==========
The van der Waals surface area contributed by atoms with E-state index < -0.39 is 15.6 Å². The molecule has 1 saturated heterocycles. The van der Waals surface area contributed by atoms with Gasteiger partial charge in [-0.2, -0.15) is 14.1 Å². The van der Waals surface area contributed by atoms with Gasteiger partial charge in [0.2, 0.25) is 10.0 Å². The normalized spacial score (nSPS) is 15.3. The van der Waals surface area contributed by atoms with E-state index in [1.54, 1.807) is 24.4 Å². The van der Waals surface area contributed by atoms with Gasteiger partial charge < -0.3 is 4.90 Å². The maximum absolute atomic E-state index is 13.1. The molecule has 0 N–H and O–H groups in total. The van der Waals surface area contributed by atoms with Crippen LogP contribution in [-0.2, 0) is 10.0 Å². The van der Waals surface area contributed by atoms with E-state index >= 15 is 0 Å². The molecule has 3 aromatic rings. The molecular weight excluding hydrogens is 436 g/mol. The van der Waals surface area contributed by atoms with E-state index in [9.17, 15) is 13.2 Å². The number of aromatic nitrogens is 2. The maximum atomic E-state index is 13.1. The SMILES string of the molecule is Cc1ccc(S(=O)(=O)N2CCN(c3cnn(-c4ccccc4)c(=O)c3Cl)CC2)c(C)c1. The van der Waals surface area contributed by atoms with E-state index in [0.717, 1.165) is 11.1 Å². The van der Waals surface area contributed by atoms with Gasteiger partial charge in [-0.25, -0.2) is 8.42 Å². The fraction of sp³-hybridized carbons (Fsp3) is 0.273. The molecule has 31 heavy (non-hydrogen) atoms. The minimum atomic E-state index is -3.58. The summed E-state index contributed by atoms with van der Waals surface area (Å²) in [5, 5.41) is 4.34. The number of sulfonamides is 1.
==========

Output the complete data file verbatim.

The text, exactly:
The van der Waals surface area contributed by atoms with E-state index < -0.39 is 15.6 Å². The molecule has 1 saturated heterocycles. The van der Waals surface area contributed by atoms with Gasteiger partial charge in [-0.2, -0.15) is 14.1 Å². The van der Waals surface area contributed by atoms with Gasteiger partial charge in [0.2, 0.25) is 10.0 Å². The normalized spacial score (nSPS) is 15.3. The van der Waals surface area contributed by atoms with E-state index in [1.54, 1.807) is 24.4 Å². The van der Waals surface area contributed by atoms with Gasteiger partial charge < -0.3 is 4.90 Å². The maximum absolute atomic E-state index is 13.1. The molecule has 0 N–H and O–H groups in total. The van der Waals surface area contributed by atoms with Crippen LogP contribution in [-0.2, 0) is 10.0 Å². The van der Waals surface area contributed by atoms with E-state index >= 15 is 0 Å². The molecule has 3 aromatic rings. The molecular weight excluding hydrogens is 436 g/mol. The van der Waals surface area contributed by atoms with E-state index in [9.17, 15) is 13.2 Å². The number of aromatic nitrogens is 2. The maximum atomic E-state index is 13.1. The SMILES string of the molecule is Cc1ccc(S(=O)(=O)N2CCN(c3cnn(-c4ccccc4)c(=O)c3Cl)CC2)c(C)c1. The van der Waals surface area contributed by atoms with E-state index in [0.717, 1.165) is 11.1 Å². The van der Waals surface area contributed by atoms with Gasteiger partial charge in [-0.25, -0.2) is 8.42 Å². The fraction of sp³-hybridized carbons (Fsp3) is 0.273. The molecule has 31 heavy (non-hydrogen) atoms. The minimum atomic E-state index is -3.58. The summed E-state index contributed by atoms with van der Waals surface area (Å²) in [5, 5.41) is 4.34. The number of sulfonamides is 1.